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Wikipedia Resources on Fractals

Books on Fractals

Other Resources and Software

Ultra Fractal

Software to create fractals

YouTube animation
A fractal zoom on a Mandelbrot set

Fractal Mathematics
including Types of Fractals

Mandelbrot set

The Mandelbrot Set


Quoting from a piece written by Peter Tyson in 2010 on the death of Benoit Mandelbrot, the person regarded as the Father of Fractals:

"Mandelbrot invented the term fractal to describe the "roughness" he saw all around him in nature - the jagged shape of a cloud, the rugged indentations of a coastline. Classical Euclidean mathematics, the kind we learn in school, serves well for the human-made world of straight lines, circles, and squares. But nature's non-linear shapes were generally considered unmeasurable -- until Mandelbrot developed fractal geometry.

"In the whole of science, the whole of mathematics, smoothness was everything," Mandelbrot says in Hunting the Hidden Dimension. "What I did was open up roughness for investigation."

Suddenly, something as ragged as a coastline could come under mathematical scrutiny. While he couldn't actually measure a coastline, Mandelbrot found, he could measure its roughness. It required rethinking one of the basic concepts in math - dimension.

In Mandelbrot's view, another dimension exists between two and three dimensions. It's a fractal dimension, and the rougher something is, the higher its fractal dimension. This roughness, this fractal dimension, he discovered, could be measured quite well using fractal geometry.

Fractals - and a coastline is a fractal, Mandelbrot said - have another distinctive quality: self-similarity. Look at the branches of a tree. Big branches give rise to smaller branches that give rise to yet smaller branches, yet all look essentially the same; they're just at different scales. They're self-similar.

Natural selection, as Mandelbrot pointed out in his classic 1982 book The Fractal Geometry of Nature, has favored fractal self-similarity over and over throughout evolutionary history. From the self-similar stalks on a head of broccoli, to the ever-smaller branching of blood vessels in the human body, fractals are everywhere in nature.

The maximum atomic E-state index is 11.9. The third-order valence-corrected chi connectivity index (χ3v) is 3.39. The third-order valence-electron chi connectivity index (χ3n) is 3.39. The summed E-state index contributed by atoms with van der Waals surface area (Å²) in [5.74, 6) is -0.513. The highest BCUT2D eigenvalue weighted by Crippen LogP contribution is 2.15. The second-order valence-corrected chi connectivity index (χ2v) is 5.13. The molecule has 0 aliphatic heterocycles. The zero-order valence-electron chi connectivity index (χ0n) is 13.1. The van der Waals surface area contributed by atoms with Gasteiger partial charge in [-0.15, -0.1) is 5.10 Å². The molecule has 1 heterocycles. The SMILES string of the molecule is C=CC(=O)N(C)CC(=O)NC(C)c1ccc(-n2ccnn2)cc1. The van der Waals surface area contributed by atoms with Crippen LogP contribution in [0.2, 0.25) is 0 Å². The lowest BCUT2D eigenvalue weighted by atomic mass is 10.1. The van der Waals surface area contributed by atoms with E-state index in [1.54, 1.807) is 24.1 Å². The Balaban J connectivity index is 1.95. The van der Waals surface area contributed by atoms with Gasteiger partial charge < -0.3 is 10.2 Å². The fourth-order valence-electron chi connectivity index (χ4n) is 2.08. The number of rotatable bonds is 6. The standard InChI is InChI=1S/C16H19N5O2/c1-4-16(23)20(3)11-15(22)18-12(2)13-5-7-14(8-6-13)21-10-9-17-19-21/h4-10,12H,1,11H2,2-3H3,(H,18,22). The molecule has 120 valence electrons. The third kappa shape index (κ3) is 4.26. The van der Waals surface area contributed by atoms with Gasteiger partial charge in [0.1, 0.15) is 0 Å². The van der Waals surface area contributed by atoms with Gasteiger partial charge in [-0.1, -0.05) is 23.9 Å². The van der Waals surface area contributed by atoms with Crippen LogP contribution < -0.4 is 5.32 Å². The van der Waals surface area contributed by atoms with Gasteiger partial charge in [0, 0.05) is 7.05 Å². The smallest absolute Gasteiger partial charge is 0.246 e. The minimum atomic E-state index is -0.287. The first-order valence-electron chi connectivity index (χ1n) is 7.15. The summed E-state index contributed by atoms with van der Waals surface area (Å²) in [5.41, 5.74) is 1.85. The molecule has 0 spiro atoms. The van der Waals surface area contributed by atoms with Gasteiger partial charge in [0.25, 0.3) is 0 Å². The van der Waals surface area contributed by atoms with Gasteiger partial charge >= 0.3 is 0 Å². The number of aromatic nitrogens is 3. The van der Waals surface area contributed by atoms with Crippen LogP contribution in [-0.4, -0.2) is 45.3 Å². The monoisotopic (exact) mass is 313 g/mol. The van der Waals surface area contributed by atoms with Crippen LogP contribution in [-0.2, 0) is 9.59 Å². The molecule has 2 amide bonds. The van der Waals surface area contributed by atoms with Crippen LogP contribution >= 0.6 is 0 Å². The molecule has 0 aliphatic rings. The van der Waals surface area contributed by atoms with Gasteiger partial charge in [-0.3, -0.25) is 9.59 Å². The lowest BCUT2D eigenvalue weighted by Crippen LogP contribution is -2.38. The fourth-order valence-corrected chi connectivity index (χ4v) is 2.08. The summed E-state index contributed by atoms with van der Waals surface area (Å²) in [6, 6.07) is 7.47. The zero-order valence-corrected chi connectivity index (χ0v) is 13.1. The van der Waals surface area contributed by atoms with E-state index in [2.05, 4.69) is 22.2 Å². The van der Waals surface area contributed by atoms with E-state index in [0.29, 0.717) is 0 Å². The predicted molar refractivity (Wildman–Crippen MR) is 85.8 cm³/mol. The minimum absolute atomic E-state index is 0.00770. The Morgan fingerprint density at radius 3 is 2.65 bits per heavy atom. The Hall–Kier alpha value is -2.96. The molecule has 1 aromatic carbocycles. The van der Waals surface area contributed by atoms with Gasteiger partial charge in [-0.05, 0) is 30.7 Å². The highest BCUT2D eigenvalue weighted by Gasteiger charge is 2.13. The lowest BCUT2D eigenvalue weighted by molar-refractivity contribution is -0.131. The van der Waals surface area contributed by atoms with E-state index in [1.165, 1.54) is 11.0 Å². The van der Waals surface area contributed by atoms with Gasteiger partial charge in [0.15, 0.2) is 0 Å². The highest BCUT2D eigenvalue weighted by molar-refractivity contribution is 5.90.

... All told, since Mandelbrot introduced fractal geometry to the world in the 1970s, his new math has informed fields as diverse as biology and physics, ecology and engineering, medicine and cosmology."

~ Peter Tyson writing for Inside NOVA, PBS

Fractal Art

The Fractal Art Manifesto

"Fractal Art is a subclass of two dimensional visual art, and is in many respects similar to photography—another art form which was greeted by skepticism upon its arrival. Fractal images typically are manifested as prints, bringing Fractal Artists into the company of painters, photographers, and printmakers. Fractals exist natively as electronic images. This is a format that traditional visual artists are quickly embracing, bringing them into FA's digital realm."

"Generating fractals can be an artistic endeavor, a mathematical pursuit, or just a soothing diversion. However, FA is clearly distinguished from other digital activities by what it is, and by what it is not."

  Continue reading ...

Jock Cooper's Fractal Art

Janet Parke Infinite Art

Fractal Art Contests 1997 to 2000